More than 110 countries have already committed to carbon neutrality by 2050; a new US administration has announced exactly the same goal and China has committed to get there before 2060. This means that by the end of 2021, countries representing more than 65 per cent of global carbon dioxide emissions and more than 70 per cent of the world economy will have made ambitious commitments to carbon neutrality. This momentum must be turned into reality and the central UN’s objective for 2021 is to build a truly Global Coalition for Carbon Neutrality; it means that 2021 can be a new kind of leap year – the year of a quantum leap towards carbon neutrality. Every country, city, financial institution and company should adopt plans for transitioning to net zero emissions by 2050; the main emitters have to lead the way in taking decisive action now to get on the right path and to achieve this vision, which means cutting global emissions by 45 percent by 2030 compared to 2010 levels.
These goals must be clear in the “nationally determined contributions”: every nation must also perform its part, as well as consumers, producers and investors. Technology’s achievements are there to help and so is a sound economic analysis: more than half the coal plants operating today cost more to run than building new renewables from scratch (that means the coal business is going up in smoke).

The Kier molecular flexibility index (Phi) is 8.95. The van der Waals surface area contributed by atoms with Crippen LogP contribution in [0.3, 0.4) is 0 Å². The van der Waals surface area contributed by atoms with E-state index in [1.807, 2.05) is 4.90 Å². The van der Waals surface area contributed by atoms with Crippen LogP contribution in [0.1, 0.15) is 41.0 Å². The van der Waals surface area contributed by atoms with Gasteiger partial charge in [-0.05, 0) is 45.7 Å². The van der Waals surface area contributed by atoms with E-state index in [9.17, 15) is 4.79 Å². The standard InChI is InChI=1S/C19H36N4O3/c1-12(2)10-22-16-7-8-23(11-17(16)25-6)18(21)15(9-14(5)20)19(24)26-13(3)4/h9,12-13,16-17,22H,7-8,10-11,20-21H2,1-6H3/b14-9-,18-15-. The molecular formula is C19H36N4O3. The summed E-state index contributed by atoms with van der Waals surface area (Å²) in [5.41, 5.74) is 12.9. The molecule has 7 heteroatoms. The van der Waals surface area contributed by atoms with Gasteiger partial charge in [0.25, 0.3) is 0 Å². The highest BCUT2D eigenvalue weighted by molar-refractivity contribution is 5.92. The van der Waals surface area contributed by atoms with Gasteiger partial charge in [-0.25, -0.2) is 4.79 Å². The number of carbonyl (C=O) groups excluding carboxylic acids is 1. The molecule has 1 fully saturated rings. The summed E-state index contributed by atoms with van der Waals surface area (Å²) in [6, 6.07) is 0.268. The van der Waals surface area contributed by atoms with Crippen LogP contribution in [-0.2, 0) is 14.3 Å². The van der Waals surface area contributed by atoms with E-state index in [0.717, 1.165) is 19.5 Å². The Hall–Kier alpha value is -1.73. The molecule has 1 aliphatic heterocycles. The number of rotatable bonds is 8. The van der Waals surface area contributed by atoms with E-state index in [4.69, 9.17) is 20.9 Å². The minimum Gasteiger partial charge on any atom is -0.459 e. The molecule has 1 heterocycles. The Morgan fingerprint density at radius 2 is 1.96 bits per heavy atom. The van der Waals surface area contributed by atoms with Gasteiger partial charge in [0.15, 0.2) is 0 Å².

International Labour Organization estimated that, despite inevitable job losses, clean energy transition will result in the creation of 18 million jobs by 2030: a just transition is absolutely critical and we must recognize the human costs of the energy shift. Social protection, temporary basic income, re-skilling and up-skilling can support workers and ease the changes caused by decarbonization. Renewable energy is now the best choice not just for the environment, but for the national and global economy as well.